The HYSPLIT-based Smoke Forecasting System

The NOAA Smoke Forecasting System integrates the NOAA NESDIS information on the location of wildfires with NOAA National Weather Service inputs from the North American Mesoscale model into smoke dispersion simulations from the NOAA ARL HYSPLIT model to produce a daily 48-hour prediction of smoke transport and concentration. The model also incorporates U.S. Forest Service estimates for wildfire smoke emissions based on vegetation cover. This system is intended as guidance to air quality forecasters and the public for fine particulate matter emitted from large wildfires and agricultural burning which can elevate particulate concentrations to unhealthful levels.

ARL is developing the HYSPLIT-based Emissions Inverse Modeling System (HEIMS) to estimate wildfire emissions from the transport and dispersion of smoke plumes inferred from NOAA GOES satellite observations. HEIMS uses the smoke transport patterns captured by geostationary satellites with a high temporal resolution as a constraint under a general four-dimensional variational (4D-Var) data assimilation scheme. The model combines information from NOAA ARL, NOAA NESDIS and the US Forest Service to produce updated fire emissions. The ARL-developed HYSPLIT is the core engine for HEIMS, and products are intended for future use in the operational smoke forecast system.

  • Current Smoke Forecasts – Current smoke forecasts being produced by NOAA.
  • Smoke Verification – Use of analyzed smoke from satellite imagery to verify smoke forecasts.
  • HYSPLIT Model Details – Brief description of the Smoke Forecasting System.
  • Relevant Links – See below for resources for monitoring forest and wildland fires and smoke.

Official NCEP FVS Smoke Verification Using GOES AOD Product

Smoke Forecasting System Verification Products

The following verification products are made available for evaluation purposes only. For a history of model changes refer to the smoke forecast model change log. This evaluation consists of a GIS shapefile match between the smoke plumes derived by a NOAA NESDIS satellite analyst using the Hazard Mapping System (HMS) and the HYSPLIT modeled smoke (PM2.5) concentration shapefiles.

Smoke Verification of CONUS Operational Forecast

Smoke Verification of Alaska Operational Forecast

Smoke Verification of Hawaii Operational Forecast

For current smoke forecasts, see

For HYSPLIT ensemble smoke forecasts, see Probabilistic smoke products.

Operational Smoke Forecasts

NOAA currently uses the Smoke Forecasting System to predict the transport and dispersion of wildfire smoke over the United States, Alaska and Hawaii. These forecasts can be found at:

Video published on YouTube Jun 29, 2012 by NOAA Visualizations

HYSPLIT Smoke Forecasting Papers, Posters, and Presentations

Inverse modeling of fire emissions constrained by smoke plume transport using HYSPLIT dispersion model and geostationary observations. Kim, H. C., Chai, T., Stein, A., and Kondragunta, S.  (2020), Atmos. Chem. Phys., 20, 10259–10277,

Ensemble PM2.5 Forecasting during the 2018 Camp Fire Event Using the HYSPLIT Transport and Dispersion Model. Li, Y., Tong, D. Q., Ngan, F., Cohen, M. D., Stein, A. F., Kondragunta, S., et al. (2020). Ensemble PM2.5 forecasting during the 2018 Camp Fire event using the HYSPLIT transport and dispersion model. Journal of Geophysical Research: Atmospheres, 125, e2020JD032768.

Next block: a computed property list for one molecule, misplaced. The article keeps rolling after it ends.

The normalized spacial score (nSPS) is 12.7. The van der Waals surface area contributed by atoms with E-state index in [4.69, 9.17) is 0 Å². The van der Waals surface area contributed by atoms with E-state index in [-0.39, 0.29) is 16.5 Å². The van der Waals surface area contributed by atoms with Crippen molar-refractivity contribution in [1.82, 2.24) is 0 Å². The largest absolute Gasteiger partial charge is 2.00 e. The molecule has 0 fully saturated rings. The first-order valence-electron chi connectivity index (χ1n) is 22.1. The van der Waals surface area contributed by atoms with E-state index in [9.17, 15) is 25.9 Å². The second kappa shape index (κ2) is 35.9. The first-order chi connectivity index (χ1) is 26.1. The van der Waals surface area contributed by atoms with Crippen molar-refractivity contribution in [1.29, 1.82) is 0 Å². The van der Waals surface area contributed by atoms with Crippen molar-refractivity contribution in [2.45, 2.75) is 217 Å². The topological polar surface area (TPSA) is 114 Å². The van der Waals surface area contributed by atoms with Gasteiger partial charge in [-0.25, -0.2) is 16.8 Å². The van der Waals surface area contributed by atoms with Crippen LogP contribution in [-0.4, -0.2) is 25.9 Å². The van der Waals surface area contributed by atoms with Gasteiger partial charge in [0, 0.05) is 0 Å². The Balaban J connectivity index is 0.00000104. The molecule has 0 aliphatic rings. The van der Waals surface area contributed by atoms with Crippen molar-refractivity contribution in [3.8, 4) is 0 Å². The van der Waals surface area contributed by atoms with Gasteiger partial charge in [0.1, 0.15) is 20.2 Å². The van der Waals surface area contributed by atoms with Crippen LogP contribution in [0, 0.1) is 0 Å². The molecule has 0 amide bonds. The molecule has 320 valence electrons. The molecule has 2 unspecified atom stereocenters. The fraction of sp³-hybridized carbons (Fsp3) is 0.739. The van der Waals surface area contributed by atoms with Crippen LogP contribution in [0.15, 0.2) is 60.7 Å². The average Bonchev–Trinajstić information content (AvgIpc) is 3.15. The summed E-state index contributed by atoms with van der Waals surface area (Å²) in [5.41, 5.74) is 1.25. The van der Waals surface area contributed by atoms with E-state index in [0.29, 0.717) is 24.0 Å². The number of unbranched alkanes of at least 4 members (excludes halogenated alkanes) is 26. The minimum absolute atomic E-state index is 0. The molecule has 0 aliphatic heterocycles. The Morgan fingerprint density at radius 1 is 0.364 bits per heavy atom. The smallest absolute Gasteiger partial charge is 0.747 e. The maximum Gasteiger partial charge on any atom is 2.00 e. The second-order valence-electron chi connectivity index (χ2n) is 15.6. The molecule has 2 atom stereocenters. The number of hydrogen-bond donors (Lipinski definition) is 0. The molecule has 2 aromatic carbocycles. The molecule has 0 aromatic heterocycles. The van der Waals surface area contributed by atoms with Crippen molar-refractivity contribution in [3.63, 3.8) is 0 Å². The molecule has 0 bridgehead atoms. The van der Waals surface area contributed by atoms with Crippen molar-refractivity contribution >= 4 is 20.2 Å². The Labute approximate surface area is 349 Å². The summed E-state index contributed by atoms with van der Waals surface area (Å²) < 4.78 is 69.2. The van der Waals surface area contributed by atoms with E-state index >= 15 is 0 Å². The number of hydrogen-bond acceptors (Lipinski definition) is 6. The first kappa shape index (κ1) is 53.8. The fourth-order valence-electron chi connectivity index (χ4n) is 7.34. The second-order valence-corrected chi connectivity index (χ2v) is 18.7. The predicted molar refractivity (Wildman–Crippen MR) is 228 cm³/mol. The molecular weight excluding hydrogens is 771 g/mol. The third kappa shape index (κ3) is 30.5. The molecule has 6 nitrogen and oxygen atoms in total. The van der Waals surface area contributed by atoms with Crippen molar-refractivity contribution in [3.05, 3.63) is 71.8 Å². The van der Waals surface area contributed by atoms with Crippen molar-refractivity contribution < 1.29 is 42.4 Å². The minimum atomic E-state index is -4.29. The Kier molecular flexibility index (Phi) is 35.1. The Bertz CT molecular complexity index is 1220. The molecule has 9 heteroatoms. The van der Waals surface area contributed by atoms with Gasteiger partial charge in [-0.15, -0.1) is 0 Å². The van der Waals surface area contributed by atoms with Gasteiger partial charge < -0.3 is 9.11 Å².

Evaluating a fire smoke simulation algorithm in the National Air Quality Forecast Capability (NAQFC) by using multiple observation data sets during the Southeast Nexus (SENEX) field campaign. Pan, L., Kim, H., Lee, P., Saylor, R., Tang, Y., Tong, D., Baker, B., Kondragunta, S., Xu, C., Ruminski, M. G., Chen, W., Mcqueen, J., and Stajner, I.: Geosci. Model Dev., 13, 2169–2184,

Description and Verification of the NOAA Smoke Forecasting System: The 2007 Fire Season, Rolph, G.D; Draxler, R. R.; Stein, A.F.; Taylor, A; Ruminski, M.G.; Kondragunta, S.; Zeng, J,; Huang, H.; Manikin, G.; McQueen, J.T.; Davidson, P.M., Weather and Forecasting, *24, *361-378, 2009.

Verification of the NOAA Smoke Forecasting System: Model Sensitivity to the Injection Height, Stein, A.F.; Rolph, G.D.; Draxler, R.R.; Stunder, B.; Ruminski, M.G., Weather and Forecasting, *24*, 379-394, 2009

Regional real-time smoke prediction systems, Susan O. Neill, N. Larkin, J. Hoadley, G. Mills, J. Vaughn, R. Draxler, G.Rolph, M. Ruminski, and S. Ferguson, Wildland Fires and Air Pollution, A. Bytnerowicz et al., Eds., Developments in Environmental Science Series, Vol. 8, Elsevier, 499-534.

Use of Environmental Satellite Imagery for Smoke Depiction and Transport Model Initialization, Mark Ruminski, Shobha Kondragunta, Roland Draxler and Glenn Rolph, 16th International Emission Inventory Conference, Raleigh, North Carolina (5/07).

Recent Changes to the Hazard Mapping System, Mark Ruminski, Shobha Kondragunta, Roland Draxler and Jian Zeng, 15th International Emission Inventory Conference, New Orleans, Louisiana (5/06).

Spatial distributions of observed and forecasted fire smoke plumes on November 11-13, 2016; True-color image from MODIS (1st row), ASDTA smoke (2nd row, converted from AOD), HEIMS smoke hindcast (3rd row), and SFS smoke forecast (4th row, from operation) are shown
Detection of fires over the southeastern region of the United States on November 10, 2016: True-color image from MODIS (left), MODIS AOD (top right), GASP AOD (middle right) and smoke AOD (bottom right)

Relevant Smoke Forecasting links

Fire Detection and Smoke Analysis

Satellite Imagery




Fire and Smoke Analysis Products

Other (for case studies)